The importance of a strong marketing function is universally recognized, and every company invests enormous effort in “out-thinking” the customer. But how much energy is the corporation, as customer, spending to out-think suppliers marketing to it? The answer in many cases is not much. Most companies have historically neglected the “reverse marketing” function (or “purchasing”), and many Fortune 1,000 companies waste several hundred million dollars each year as a result.
In the 1980s, many manufacturers instigated a purchasing overhaul. However, they focused on purchases that typically fall within the purview of purchasing departments, namely, “direct” purchases or “cost of goods sold.” The vast array of expenditures dubbed “indirect” purchases went almost untouched. A model of purchasing excellence emerged that eschewed free-market competition in favor of supplier “partnerships.” In some cases, companies extended the notion of partnership to cover areas in which it had little applicability. As a consequence, they sheltered many large supplier relationships from rigorous competitive scrutiny and seldom realized the potential economic leverage from hard-nosed reverse-marketing.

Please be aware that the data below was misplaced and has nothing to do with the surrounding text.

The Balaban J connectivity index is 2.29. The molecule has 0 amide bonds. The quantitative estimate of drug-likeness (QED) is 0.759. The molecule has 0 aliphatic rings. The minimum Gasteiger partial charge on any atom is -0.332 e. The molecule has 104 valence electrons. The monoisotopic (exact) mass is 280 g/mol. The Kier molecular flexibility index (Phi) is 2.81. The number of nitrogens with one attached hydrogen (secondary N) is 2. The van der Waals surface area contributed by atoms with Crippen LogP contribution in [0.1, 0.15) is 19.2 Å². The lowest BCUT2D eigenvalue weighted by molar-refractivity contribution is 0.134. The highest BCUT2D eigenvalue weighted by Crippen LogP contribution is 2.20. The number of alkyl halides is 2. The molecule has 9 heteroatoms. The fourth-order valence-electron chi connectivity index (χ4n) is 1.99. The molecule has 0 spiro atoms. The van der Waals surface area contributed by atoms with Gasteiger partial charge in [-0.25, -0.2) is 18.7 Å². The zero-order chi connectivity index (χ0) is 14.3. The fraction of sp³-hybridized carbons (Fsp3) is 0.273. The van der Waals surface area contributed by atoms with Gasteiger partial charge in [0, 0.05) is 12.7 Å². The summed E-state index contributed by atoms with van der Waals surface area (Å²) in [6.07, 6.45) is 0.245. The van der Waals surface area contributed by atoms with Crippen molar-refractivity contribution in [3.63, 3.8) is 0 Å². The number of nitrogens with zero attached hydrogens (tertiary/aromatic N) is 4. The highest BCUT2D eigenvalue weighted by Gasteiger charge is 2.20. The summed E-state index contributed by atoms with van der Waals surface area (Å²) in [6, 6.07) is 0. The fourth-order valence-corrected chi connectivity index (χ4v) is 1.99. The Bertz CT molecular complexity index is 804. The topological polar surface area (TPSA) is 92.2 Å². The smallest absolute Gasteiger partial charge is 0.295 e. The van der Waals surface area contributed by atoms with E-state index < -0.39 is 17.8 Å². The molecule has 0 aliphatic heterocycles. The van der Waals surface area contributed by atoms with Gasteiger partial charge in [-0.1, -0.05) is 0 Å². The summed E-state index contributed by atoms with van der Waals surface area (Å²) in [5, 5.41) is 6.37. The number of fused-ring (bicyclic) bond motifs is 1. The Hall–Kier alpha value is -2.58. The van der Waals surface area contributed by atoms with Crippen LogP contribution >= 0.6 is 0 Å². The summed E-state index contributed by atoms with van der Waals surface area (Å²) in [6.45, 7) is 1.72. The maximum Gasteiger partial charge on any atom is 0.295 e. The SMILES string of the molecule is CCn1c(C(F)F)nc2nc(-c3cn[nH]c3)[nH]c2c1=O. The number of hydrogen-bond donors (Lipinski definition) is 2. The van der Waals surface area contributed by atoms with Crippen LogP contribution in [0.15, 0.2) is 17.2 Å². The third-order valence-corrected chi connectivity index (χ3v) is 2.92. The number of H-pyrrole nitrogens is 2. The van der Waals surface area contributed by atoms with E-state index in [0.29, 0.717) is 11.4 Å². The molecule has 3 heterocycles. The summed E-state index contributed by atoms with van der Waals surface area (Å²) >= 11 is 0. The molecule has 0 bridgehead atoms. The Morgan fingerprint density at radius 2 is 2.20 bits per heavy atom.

During the past few years, some firms — particularly in the service sector — have acknowledged the chronic neglect of indirect purchasing and are redefining canonical approaches to the subject. Companies such as American Express, Sears, and Chemical (nowChase Manhattan) Bank have launched campaigns to tackle indirect purchases head on, using various free-market approaches. The results of these campaigns are impressive; they include a greatly improved understanding of and control over what is being purchased and a 10 percent to 15 percent reduction in the expenses reviewed without any changes in quality or functionality. The bottom-line impact of these dollar savings is obviously material. In a case in which indirect purchases represent roughly 33 percent of operating expenses (not atypical for many companies) and net profit is roughly 10 percent of revenues, a 15 percent reduction in indirect purchases translates into a 50 percent improvement in profits.
We base this article on the phenomenal success of such campaigns. First, we review the scope of the rationalization opportunity. Indirect purchases — for example, mainframes, advertising space, health care benefits, and legal services — represent a significant part of any company’s cost structure. Yet, as they have seldom received adequate attention, they will probably survive the current wave of reengineering unscathed.